I’m working on a new play. Just noodling around at the moment. It’s the honeymoon stage where there isn’t even an outline – I’m just writing down thoughts, scraps of dialogue, images, character names. There’s no pressure and for this particular work there’s no deadline. I have my notebook off to the side, ready to be grabbed when something floats through my brain. The honeymoon stage can last a little or a long time, depending on the play. I know I’ll be ready to start more constructive work when I’m tired of writing with pen and paper. When I’m ready to get to the computer, organize my ideas and move forward with a first draft.
But even then, even in writing the first draft, the complete picture of my play won’t be fully realized. Even with my thoughts organized and a clear path from beginning to end, it’s not a finished work. A first draft is not a final draft. This is something I come up against time and time again with young writers, or writers just starting out. There is a feeling of astonishment that getting to the end is not the end. That the re-writing process is necessary. If you’re watching the Olympics this week – (Sidebar! I love the Olympics. I love country exuberance and country pride. I love when the unexpected athlete wins. I love when someone is thrilled to win Bronze. I love it when scandals emerge because some are willing to do anything, anything to get Gold. Did you see those Badminton ladies? Unreal. )
If you’re watching the Olympics this week, you may see a track athlete get from the blocks to the finish line and think that’s all there is. Point A to Point B. When they get to the finish line, they are done. Finished. But what you’re seeing is certainly not the first time any of those athletes have run the race. You’re not seeing their first draft. You’re seeing hours and hours, for some years and years of practice. You’re seeing athletes who have run race after race. Athletes who have worked on their craft, worked on their product. And when it gets to the Olympics their product is honed, it’s been examined, it’s been practiced, it’s been raced. That trip from the blocks to the finish line is the true example of a final draft.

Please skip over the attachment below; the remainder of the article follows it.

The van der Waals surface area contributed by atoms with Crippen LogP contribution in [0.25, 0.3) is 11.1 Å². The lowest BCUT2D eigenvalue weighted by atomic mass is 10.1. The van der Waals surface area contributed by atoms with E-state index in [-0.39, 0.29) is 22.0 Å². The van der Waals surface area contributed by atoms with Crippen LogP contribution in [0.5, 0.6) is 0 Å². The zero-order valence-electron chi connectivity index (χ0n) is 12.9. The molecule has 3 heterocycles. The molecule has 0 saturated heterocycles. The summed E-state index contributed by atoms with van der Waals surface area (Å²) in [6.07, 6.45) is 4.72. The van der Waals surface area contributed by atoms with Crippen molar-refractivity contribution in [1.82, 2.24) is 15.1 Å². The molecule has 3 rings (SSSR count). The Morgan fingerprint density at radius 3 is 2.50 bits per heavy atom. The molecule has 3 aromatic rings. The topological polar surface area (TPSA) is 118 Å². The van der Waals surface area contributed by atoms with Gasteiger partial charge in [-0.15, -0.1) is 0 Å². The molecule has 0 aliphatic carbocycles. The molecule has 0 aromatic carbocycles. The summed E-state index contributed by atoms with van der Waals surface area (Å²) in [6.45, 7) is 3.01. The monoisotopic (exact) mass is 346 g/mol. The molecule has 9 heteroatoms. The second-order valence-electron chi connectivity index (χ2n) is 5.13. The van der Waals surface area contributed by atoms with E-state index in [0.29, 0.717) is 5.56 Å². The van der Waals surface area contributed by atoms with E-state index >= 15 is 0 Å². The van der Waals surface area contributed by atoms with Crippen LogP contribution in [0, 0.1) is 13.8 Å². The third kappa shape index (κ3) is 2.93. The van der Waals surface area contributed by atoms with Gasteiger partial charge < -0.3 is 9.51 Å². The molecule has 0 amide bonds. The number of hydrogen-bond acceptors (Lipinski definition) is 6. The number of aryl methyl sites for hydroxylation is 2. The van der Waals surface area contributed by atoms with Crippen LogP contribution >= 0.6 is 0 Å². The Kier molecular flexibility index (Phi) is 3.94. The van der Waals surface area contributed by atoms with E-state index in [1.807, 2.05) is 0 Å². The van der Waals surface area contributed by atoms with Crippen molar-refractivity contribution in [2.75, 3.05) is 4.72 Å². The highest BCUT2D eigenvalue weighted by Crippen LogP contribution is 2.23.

Are you an Olympian? No. But then again, why not? To see the work that goes into presenting the final draft of that Olympic race, why wouldn’t you do the same for your play? Why wouldn’t you present an Olympic worthy piece, rather than something that’s been gone through only once? Why wouldn’t you practice, examine, hone, try out your work before presenting it to the world?
This post was written for novel writers, but really it applies to all writers. Never submit your first draft to the world. Be Olympian in your efforts.